Sewak said Bhai Khanhaiya provides the inspiration for the parents, cadets and volunteers of the 3300 RCACC to be grounded in optimism, humility and provide service for all Canadians.
Among the others who attended the charter signing gala in Surrey last Friday were National Revenue Minister Kerry-Lynne Findlay, Minister of State for Multiculturalism Tim Uppal, B.C. Minister of Technology, Innovation and Citizens’ Services, Amrik Virk, a host of MPs, MLAs, municipal politicians and about 400 guests and military personnel.
Rear Admiral Bill Truelove, Commander of Maritime Forces Pacific, saluted the efforts of Sewak and his team adding that the Bhai Khanhaiya cadet corps has already become one of Canada’s fastest growing cadet units.
He said the Cadet Program continues to evolve and adapt in order to meet the expectations of our changing society.
Expanding Across Canada and Overseas
Interest to form similar cadet units have already been expressed across Canada and in England in communities with sizeable Sikh populations.
Judith Guichon, Lieutenant Governor of British Columbia in a message on behalf of Queen Elizabeth II and all the people of British Columbia said the training these cadets receive and the unique experiences to which they are exposed will serve as valuable resources as they go on to navigate life’s challenges and become responsible and engaged citizens.
“I extend my thanks to the Friends of the Sikh Cadet Corps Society and all the volunteers and supporters who have dedicated their time to this Corps. You are wonderful role models for these young cadets and your encouragement and celebration of their efforts goes a long way in ensuring their success.”
Surrey mayor Linda Hepner in her message said: “As one of the largest and fastest growing cadet corps in BC, I am heartened to see the success of the Sikh Cadets program as it instils the tradition of service and values-based citizenship among our youth.”
The Sikh cadets were among those in a place of honour at the Khalsa Day Parade in Surrey at this past Saturday’s celebrations organised by the Dashmesh Darbar Sikh Gurdwara.
Surrey’s Khalsa Day Parade, the world’s largest Vaisakhi parade, attracts between 240,000 and 250,000 guests of all cultures and religions to the peaceful, family-orientated celebration.
This year’s procession featured over 23 floats representing local Sikh schools, community groups, humanitarian organizations as well as the most important float in the procession that carries the Guru Granth Sahib (Sikh holy scripture).
The Surrey Vaisakhi Parade has been held in the streets of the community for the past 17 years.
Surrey’s Vaisakhi Parade also features a unique element, which pays tribute to the harvest celebration roots of the parade – attendees are given free food and drink from hundreds of local residents and businesses.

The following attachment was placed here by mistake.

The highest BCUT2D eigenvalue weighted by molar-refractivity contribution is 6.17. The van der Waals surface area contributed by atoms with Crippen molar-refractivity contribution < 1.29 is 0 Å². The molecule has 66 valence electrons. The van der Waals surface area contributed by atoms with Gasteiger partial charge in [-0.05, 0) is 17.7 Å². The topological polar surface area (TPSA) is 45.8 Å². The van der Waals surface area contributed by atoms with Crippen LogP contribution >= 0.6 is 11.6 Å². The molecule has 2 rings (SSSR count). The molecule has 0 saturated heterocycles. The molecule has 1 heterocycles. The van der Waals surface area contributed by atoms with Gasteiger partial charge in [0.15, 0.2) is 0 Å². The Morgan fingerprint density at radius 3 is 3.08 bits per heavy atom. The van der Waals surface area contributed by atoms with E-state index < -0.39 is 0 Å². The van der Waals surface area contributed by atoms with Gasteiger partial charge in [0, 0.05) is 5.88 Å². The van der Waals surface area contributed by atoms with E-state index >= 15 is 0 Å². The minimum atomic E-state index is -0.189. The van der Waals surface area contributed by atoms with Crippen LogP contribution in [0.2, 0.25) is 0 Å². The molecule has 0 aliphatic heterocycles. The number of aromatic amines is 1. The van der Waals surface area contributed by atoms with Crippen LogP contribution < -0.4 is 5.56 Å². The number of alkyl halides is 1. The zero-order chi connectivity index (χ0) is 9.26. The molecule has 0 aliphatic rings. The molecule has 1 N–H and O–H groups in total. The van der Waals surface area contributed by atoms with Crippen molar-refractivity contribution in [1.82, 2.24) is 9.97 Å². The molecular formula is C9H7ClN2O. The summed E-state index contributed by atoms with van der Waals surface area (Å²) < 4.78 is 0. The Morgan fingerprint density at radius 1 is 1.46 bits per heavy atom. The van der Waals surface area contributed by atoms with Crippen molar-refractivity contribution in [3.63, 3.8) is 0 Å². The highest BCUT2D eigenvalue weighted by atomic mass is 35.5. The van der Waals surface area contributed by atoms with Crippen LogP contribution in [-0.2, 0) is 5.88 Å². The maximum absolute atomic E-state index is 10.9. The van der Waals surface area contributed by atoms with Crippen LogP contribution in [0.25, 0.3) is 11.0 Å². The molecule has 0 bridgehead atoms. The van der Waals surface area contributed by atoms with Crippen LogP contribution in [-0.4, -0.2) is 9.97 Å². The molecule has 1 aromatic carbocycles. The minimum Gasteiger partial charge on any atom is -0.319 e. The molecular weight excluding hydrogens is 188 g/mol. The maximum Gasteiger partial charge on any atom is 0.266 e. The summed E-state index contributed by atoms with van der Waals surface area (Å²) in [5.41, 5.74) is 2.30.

Celebrating a New Year
For many thousands of years, Vaisakhi has been the time when farmers have put their sickles to harvest and celebrated the coming of a new year.
Since 1699, the Sikhs have had a further reason to celebrate at this time of the year. It has become a holy day to mark the birth of the Khalsa fraternity.
And so 300 years on, this tradition continues with much gaiety, vigour and enthusiasm. Sikhs worldwide will spend much time remembering this most important day in their religious calendar – the day the Khalsa was created.
This year’s parade was preceded by Indian Prime Minister Narendra Modi’s visit to British Columbia.
Modi, who has been actively reaching out to the Sikh community in India and around the world, will visit the Ross Street Sikh temple in Vancouver.
The Surrey Khalsa Day parade provides an economic boom to the local area according to a study by MNP.
Among the key findings of the preliminary study by MNP, which followed an input-output methodology using economic multipliers published by Statistics Canada, are;
• according to estimates provided by Parade organizers, 40 per cent of the 2014 Parade visitors were local residents and 60 per cent were out-of-town visitors;
• Total spending on the 2014 Parade operations by organizers and participants is estimated at between $8.5 million and $16.0 million;
• The 2014 Parade is estimated to have contributed between $6.6 million and $12.3 million in GDP for the provincial economy, supported between 116 and 215 FTE jobs, and contributed between $2.3 million and $4.4 million in tax revenues for federal, provincial and municipal governments;
• Total spending by out-of-town visitors to the 2014 Parade is estimated at between $14.2 million and $29.8 million;
• It is estimated that 2,500 participant groups incurred expenditures in the range of $3,000 to $6,000 per group, on average;
• The average length of stay was seven days for visitors from the rest of B.C., 15 days for visitors from the rest of Canada, 15 days for visitors from the US, and 30 days for other international visitors.
Published in partnership with South Asian Post.
-- Canada's economic development minister Navdeep Bains at a Public Policy Forum economic summit